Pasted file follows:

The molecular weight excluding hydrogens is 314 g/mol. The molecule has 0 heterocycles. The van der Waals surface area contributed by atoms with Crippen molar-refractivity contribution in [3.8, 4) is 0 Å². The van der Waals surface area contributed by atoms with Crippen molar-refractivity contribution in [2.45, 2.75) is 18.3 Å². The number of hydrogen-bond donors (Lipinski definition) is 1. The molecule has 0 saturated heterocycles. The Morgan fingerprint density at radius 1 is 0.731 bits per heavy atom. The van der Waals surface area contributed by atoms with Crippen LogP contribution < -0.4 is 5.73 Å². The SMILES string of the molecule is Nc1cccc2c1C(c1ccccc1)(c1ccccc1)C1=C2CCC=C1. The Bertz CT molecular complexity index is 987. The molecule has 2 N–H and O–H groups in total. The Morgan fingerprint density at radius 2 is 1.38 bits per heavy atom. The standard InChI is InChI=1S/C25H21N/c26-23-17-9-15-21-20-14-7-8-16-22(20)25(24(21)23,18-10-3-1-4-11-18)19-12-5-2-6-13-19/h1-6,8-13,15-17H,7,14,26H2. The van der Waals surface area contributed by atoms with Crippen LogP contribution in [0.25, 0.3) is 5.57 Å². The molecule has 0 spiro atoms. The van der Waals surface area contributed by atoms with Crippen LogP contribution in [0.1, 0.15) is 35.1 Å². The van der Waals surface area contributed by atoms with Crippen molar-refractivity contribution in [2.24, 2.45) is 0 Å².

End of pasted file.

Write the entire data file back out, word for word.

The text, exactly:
The molecular weight excluding hydrogens is 314 g/mol. The molecule has 0 heterocycles. The van der Waals surface area contributed by atoms with Crippen molar-refractivity contribution in [3.8, 4) is 0 Å². The van der Waals surface area contributed by atoms with Crippen molar-refractivity contribution in [2.45, 2.75) is 18.3 Å². The number of hydrogen-bond donors (Lipinski definition) is 1. The molecule has 0 saturated heterocycles. The Morgan fingerprint density at radius 1 is 0.731 bits per heavy atom. The van der Waals surface area contributed by atoms with Crippen LogP contribution < -0.4 is 5.73 Å². The SMILES string of the molecule is Nc1cccc2c1C(c1ccccc1)(c1ccccc1)C1=C2CCC=C1. The Bertz CT molecular complexity index is 987. The molecule has 2 N–H and O–H groups in total. The Morgan fingerprint density at radius 2 is 1.38 bits per heavy atom. The standard InChI is InChI=1S/C25H21N/c26-23-17-9-15-21-20-14-7-8-16-22(20)25(24(21)23,18-10-3-1-4-11-18)19-12-5-2-6-13-19/h1-6,8-13,15-17H,7,14,26H2. The van der Waals surface area contributed by atoms with Crippen LogP contribution in [0.25, 0.3) is 5.57 Å². The molecule has 0 spiro atoms. The van der Waals surface area contributed by atoms with Crippen LogP contribution in [0.1, 0.15) is 35.1 Å². The van der Waals surface area contributed by atoms with Crippen molar-refractivity contribution in [2.24, 2.45) is 0 Å².